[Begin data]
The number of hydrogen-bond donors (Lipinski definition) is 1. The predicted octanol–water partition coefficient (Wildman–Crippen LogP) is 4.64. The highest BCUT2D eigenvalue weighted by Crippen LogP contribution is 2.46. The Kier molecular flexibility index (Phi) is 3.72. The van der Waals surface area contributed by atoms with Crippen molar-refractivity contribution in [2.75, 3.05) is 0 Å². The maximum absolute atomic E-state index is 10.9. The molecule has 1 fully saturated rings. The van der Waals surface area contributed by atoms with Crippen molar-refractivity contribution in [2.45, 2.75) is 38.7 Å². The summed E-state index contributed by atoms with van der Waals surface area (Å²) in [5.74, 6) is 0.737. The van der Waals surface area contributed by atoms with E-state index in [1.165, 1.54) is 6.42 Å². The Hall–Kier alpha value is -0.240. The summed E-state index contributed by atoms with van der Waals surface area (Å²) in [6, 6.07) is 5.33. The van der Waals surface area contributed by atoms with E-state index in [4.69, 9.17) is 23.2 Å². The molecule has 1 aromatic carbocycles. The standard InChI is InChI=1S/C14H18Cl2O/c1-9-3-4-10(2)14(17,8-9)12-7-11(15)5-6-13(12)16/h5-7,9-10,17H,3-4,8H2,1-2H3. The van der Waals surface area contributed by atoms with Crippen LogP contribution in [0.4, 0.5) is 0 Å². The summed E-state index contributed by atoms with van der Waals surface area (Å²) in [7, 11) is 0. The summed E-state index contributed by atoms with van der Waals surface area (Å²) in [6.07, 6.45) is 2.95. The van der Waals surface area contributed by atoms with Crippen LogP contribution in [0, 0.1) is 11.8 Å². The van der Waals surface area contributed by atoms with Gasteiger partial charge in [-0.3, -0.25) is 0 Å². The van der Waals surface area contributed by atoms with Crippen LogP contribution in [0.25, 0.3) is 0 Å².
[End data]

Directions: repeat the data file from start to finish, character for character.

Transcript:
The number of hydrogen-bond donors (Lipinski definition) is 1. The predicted octanol–water partition coefficient (Wildman–Crippen LogP) is 4.64. The highest BCUT2D eigenvalue weighted by Crippen LogP contribution is 2.46. The Kier molecular flexibility index (Phi) is 3.72. The van der Waals surface area contributed by atoms with Crippen molar-refractivity contribution in [2.75, 3.05) is 0 Å². The maximum absolute atomic E-state index is 10.9. The molecule has 1 fully saturated rings. The van der Waals surface area contributed by atoms with Crippen molar-refractivity contribution in [2.45, 2.75) is 38.7 Å². The summed E-state index contributed by atoms with van der Waals surface area (Å²) in [5.74, 6) is 0.737. The van der Waals surface area contributed by atoms with E-state index in [1.165, 1.54) is 6.42 Å². The Hall–Kier alpha value is -0.240. The summed E-state index contributed by atoms with van der Waals surface area (Å²) in [6, 6.07) is 5.33. The van der Waals surface area contributed by atoms with E-state index in [4.69, 9.17) is 23.2 Å². The molecule has 1 aromatic carbocycles. The standard InChI is InChI=1S/C14H18Cl2O/c1-9-3-4-10(2)14(17,8-9)12-7-11(15)5-6-13(12)16/h5-7,9-10,17H,3-4,8H2,1-2H3. The van der Waals surface area contributed by atoms with Crippen LogP contribution in [0.4, 0.5) is 0 Å². The summed E-state index contributed by atoms with van der Waals surface area (Å²) in [7, 11) is 0. The summed E-state index contributed by atoms with van der Waals surface area (Å²) in [6.07, 6.45) is 2.95. The van der Waals surface area contributed by atoms with Crippen LogP contribution in [0, 0.1) is 11.8 Å². The van der Waals surface area contributed by atoms with Gasteiger partial charge in [-0.3, -0.25) is 0 Å². The van der Waals surface area contributed by atoms with Crippen LogP contribution in [0.25, 0.3) is 0 Å².